All of a sudden, it becomes about the grand romantic gesture; all of a sudden, it becomes more about you than the object of your affection. Behind it all there’s a well-intentioned, though misguided, attempt to make the recipient feel special, as though you’ve jumped through so many hoops to make something unforgettable happen, when, in truth, there’s always an element of “Look how hard I worked to make this come about, aren’t I special?” It’s about that kiss that will wake someone up from a hundred years of slumber and change his or her world in an instant, the slaying of a monster, or even dying to prove one’s love for another (and occasionally later being brought back to life because True Love cannot be vanquished, after all). It’s about a plane writing out an invitation to prom in the sky, it’s the creation of a floor plan of a house in candles, and, of course, it’s about opening our window to hear a boom box outside blaring Peter Gabriel. It’s about sending a love interest on a chase through Manhattan to end up in Times her face on a giant screen, searching the world for a used book with a phone number, or making everybody in a stadium pay attention to you while you propose.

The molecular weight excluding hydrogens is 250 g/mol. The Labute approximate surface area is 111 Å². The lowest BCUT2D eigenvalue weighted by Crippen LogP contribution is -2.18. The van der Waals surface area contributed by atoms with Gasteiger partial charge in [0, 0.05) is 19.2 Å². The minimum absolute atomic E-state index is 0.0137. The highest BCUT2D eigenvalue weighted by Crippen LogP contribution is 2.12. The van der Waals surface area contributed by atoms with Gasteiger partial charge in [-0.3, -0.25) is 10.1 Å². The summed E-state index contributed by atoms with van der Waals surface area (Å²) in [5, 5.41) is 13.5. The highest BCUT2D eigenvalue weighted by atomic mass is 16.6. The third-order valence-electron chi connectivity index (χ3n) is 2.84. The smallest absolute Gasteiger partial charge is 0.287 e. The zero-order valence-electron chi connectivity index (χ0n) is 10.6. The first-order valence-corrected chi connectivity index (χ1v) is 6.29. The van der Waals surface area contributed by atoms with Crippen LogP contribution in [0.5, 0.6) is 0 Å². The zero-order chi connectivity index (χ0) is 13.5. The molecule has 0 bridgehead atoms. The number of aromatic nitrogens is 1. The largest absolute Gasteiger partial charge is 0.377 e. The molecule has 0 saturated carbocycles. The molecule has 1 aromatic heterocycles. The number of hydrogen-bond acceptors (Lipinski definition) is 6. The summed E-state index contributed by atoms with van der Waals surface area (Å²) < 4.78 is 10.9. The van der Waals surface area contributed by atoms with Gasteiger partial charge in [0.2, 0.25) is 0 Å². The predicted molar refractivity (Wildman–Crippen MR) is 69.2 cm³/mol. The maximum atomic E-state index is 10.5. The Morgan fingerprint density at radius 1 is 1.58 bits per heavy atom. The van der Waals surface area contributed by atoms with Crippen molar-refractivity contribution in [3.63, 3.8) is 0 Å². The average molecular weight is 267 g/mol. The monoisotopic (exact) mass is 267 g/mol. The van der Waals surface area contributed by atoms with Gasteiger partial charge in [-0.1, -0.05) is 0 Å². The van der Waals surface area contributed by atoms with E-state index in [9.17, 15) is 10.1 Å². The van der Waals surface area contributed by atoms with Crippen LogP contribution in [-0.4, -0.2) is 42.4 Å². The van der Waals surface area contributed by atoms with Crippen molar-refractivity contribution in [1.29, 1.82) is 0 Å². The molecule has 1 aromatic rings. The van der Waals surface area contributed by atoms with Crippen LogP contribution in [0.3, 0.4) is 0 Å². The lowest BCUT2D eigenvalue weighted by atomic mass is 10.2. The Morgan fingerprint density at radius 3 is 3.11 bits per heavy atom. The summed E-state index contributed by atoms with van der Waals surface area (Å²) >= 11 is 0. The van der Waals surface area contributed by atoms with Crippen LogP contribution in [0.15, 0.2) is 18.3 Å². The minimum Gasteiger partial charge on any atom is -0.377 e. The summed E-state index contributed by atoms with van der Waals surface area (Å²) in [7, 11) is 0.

I can’t help but think that part of the grandeur of it all is the notion that other people will be amazed at the effort to pull off the stunt. For a second, the world revolves around the two of you and you create a phenomenal story to recount at the rehearsal dinner. Do we confuse the attention and adrenaline with romance? Perhaps I’m out of touch with things, but I’ve always thought that love is something more private and personal—each person feeling the rush is enough. Maybe it’s not always about the furor and the public presentation but a simple act of pausing in the middle of the street while walking your dog at night when the world is quiet and asking someone to hold a ring instead of a bag of poop.